Isomaltulose doesn't improve glycemic control in diabetes
(HealthDay) -- For patients with type 2 diabetes, substitution of sucrose with isomaltulose is not associated with improved glycemic control (measured by hemoglobin A1c [HbA1c] levels) at 12 weeks, according to a study published online April 9 in Diabetes Care.
Stefanie Brunner, from the Technische Universität München in Munich, Germany, and colleagues investigated whether replacement of sucrose with isomaltulose in sweet foods and drinks would improve metabolic control in type 2 diabetes. A total of 110 patients with type 2 diabetes were randomly allocated to receive sweet foods containing 50 g per day of isomaltulose or sucrose for 12 weeks as part of their habitual diet. The primary outcome parameter was HbA1c at 12 weeks.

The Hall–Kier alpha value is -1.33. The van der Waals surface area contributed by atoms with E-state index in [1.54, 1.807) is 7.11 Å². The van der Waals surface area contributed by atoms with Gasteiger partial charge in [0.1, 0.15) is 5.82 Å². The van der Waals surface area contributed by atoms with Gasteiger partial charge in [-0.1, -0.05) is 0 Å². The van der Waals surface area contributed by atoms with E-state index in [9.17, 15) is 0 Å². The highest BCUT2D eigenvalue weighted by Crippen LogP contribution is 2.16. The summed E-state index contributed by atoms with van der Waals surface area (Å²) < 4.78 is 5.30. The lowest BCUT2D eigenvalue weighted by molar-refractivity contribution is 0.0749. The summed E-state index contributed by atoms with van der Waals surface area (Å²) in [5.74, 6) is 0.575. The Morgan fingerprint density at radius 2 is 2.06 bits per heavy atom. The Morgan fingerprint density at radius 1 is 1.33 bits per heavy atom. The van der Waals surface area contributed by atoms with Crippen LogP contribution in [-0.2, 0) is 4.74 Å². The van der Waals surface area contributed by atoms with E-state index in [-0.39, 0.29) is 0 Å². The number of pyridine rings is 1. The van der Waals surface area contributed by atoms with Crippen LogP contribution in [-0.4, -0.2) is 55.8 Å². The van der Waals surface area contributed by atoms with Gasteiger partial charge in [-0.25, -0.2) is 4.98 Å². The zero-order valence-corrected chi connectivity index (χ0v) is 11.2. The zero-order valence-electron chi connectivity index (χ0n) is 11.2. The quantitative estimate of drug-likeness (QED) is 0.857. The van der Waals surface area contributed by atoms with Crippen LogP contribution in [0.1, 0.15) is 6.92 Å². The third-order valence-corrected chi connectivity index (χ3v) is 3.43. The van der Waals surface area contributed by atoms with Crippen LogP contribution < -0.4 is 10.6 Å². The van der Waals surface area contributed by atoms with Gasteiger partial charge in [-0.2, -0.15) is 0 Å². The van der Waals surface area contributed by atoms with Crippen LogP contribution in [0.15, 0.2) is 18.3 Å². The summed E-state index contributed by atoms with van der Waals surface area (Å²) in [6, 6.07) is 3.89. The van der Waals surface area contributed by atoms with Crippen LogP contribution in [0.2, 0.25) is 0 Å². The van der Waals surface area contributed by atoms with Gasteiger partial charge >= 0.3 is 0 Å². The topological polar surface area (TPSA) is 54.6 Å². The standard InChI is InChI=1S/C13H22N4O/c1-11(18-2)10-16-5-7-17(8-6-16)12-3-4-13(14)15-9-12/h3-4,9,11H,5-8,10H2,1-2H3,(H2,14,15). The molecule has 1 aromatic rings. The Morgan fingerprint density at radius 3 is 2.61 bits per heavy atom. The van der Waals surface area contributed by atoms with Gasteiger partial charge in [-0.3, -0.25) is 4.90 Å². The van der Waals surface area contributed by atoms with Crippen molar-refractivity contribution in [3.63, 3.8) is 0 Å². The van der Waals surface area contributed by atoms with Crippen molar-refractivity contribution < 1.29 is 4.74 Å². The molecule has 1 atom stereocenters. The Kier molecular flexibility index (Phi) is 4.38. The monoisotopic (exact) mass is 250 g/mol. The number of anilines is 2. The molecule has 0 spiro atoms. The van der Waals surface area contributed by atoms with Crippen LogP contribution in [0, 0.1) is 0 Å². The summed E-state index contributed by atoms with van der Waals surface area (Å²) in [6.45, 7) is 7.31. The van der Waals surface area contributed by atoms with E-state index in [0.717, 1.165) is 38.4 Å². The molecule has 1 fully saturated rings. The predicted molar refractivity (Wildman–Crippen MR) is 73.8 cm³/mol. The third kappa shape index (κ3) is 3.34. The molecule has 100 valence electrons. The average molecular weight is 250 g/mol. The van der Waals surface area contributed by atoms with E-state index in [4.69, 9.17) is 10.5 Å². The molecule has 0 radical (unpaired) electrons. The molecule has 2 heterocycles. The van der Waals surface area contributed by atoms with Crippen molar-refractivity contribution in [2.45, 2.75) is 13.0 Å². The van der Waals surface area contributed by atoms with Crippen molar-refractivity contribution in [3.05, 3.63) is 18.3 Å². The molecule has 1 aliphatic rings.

In the final analysis of 101 patients, the researchers found that isomaltulose had no significant effect on HbA1c at 12 weeks. Compared with the sucrose group, in the isomaltulose group, triglycerides were significantly lower at 12 weeks. There was no difference in any other secondary parameters.
"Substitution of 50 g/day sucrose by isomaltulose in sweet food and beverages over 12 weeks did not significantly affect HbA1c and most other metabolic and cardiovascular risk parameters," the authors write. "Although the principle of isomaltulose action is unquestionable, a more marked modification of the dietary glycemic index may be required to achieve a clinically significant improvement in glycemic control in type 2 diabetic patients."
Several of the authors disclosed financial ties to Suedzucker AG, which funded the study.
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